• Private schools and homeschooling is a privilege, generally speaking, of the wealthier members of our society. There are plenty of people who simply cannot do either because of economic reasons alone. Even if we choose one of these, we must reckon with questions like: What would Jesus’ claim of the Kingdom bringing hope for the poor and the outcast have to do with our local school systems? Am I inadvertently committing to, and investing in, a system that entrenches the socio-economic divisions in our culture? Is the way that I speak of public schools directly or indirectly stripping the dignity of my brother or sister in Christ who cannot afford anything but public schools? Is there an issue of “doing justice and loving kindness” (Micah 6:8) involved in the issue of school choice?
  • Parents of children with special needs, such as autism and Asperger Syndrome, are almost always left without options when it comes to Christian schools and homeschooling. We should be asking: is there a way for the church to address this inequality? Could we include programs and systems for these kinds of needs in our Christian school and homeschool structures? How can we serve our fellow Christians in their children’s education, particularly when their children present the particular challenges that these needs do?
  • In many cases those outside of the church only understand Christian schools and homeschooling as a decided and intentional self-segregation from the rest of the community, regardless of the reasons for doing either. While our faith is counter-cultural (it already is, without pulling out of society) and we must obey God’s commands to raise up our children in the covenant, this must be an important consideration for every Christian family. We must ask: how am I teaching my children to love their neighbor, and even their enemy, when I pull them out of a school solely because of disagreements—even core theological ones? Am I providing them with contexts where they can love and serve those around them, especially those who aren’t fellow Christians? How am I, and how is my family, extending care and hospitality to fellow citizens whose children attend public schools (or Christian schools, or are homeschooled)?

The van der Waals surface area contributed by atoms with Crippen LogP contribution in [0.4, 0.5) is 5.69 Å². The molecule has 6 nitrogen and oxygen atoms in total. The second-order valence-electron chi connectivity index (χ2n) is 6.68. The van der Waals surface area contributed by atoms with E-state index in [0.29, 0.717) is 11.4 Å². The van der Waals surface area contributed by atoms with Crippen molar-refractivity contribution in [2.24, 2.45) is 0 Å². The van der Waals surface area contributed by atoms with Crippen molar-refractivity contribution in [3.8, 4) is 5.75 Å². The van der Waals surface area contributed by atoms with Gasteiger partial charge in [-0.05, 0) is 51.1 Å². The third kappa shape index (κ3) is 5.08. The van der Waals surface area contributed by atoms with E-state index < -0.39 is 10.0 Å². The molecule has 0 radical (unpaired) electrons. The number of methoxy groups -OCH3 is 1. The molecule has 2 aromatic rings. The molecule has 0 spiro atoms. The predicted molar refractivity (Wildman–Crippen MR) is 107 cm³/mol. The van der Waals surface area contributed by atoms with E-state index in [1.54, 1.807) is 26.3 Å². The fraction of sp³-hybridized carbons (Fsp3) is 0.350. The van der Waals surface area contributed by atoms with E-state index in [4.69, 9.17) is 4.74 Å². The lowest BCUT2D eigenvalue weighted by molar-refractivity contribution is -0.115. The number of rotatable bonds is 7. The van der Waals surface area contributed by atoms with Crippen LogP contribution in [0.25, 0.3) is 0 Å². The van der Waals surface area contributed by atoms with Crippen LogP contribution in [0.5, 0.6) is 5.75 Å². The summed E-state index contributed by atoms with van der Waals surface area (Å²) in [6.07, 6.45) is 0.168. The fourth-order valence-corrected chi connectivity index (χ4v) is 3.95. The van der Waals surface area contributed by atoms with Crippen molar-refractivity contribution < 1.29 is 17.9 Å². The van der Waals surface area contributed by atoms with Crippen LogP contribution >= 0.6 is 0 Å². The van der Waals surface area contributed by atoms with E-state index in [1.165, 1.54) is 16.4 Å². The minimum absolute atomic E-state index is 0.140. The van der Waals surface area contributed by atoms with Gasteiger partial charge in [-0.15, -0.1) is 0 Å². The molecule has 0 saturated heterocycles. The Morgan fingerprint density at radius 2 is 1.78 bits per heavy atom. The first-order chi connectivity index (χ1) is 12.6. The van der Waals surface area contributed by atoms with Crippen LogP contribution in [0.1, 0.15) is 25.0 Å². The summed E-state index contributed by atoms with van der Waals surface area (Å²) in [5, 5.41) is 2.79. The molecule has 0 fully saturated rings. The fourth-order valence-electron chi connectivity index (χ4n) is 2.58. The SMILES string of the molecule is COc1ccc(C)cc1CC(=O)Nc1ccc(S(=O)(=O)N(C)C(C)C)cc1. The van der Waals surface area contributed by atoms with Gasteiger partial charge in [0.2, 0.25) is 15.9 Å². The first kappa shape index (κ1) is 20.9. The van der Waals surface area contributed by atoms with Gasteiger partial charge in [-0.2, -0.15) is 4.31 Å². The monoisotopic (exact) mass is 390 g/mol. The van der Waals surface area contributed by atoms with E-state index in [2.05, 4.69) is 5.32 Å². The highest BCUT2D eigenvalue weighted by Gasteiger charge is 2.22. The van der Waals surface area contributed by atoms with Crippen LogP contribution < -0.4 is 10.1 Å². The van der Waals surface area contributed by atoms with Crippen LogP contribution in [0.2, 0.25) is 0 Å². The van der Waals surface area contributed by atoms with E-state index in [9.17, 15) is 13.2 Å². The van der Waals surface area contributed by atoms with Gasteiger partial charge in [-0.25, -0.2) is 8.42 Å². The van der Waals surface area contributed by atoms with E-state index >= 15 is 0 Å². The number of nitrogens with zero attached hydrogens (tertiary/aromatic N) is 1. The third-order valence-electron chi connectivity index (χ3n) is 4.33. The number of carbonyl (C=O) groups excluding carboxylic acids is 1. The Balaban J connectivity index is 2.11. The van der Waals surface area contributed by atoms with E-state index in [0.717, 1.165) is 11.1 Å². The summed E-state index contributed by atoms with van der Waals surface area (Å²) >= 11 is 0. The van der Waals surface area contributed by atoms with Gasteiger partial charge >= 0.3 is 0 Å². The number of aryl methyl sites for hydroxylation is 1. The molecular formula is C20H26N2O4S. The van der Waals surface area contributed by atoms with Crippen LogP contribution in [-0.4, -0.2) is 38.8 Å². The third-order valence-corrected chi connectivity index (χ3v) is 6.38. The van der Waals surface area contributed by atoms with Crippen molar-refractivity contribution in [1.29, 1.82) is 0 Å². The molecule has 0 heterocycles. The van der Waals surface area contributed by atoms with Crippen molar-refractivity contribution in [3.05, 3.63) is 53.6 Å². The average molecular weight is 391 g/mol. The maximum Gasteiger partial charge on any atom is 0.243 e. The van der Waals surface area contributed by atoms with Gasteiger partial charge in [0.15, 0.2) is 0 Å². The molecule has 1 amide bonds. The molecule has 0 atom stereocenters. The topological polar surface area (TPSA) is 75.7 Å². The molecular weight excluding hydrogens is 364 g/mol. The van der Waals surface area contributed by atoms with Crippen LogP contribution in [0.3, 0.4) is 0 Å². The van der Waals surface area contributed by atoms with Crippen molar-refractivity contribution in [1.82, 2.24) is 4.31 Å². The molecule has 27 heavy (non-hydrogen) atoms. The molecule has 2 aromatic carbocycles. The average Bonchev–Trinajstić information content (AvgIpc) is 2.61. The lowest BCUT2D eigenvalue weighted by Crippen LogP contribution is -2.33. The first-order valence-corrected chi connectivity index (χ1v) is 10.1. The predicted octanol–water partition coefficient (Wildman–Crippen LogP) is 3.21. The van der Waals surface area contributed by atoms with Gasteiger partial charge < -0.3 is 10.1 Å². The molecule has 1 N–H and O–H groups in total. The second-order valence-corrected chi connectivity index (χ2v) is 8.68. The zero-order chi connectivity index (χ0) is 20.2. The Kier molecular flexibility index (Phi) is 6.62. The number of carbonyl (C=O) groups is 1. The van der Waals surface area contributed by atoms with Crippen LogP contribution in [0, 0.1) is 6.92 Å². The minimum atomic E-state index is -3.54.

• It is too easy—partly because we have all bought into the cultural lie that tells us so—to believe that our children’s education is what matters the most. But it isn’t; if God has saved them, nothing can take them out of his hand. Not even an anti-Christian worldview, whether it is taught by a secularist public school or an elitist Christian school or homeschool association. We must confront ourselves, and one another, with questions such as: have I bowed before the idol of education? Do I believe that God can, and does, sustain the faith of his children in spite of intellectual or social challenges? WHY do I believe that an educational model is so vital to their spiritual well-being? 

“Final" Words

We have changed our children’s educational structure almost every year that we have had children to educate. We’re changing again in the coming year. So obviously I don’t think I have the “final” word on it! 

These are hard choices for every parent. It’s hard enough without someone else imposing a legalistic “either/or” simple answer on me—or on you. My great hope in posting this is simply these two points: that you will recognize that the decision is far more complex than soundbite-theologians would have you believe; and that you would feel free to take your decision for yourself, and not allow someone else’s choices to dictate what you must perceive as a “right” or “wrong” decision.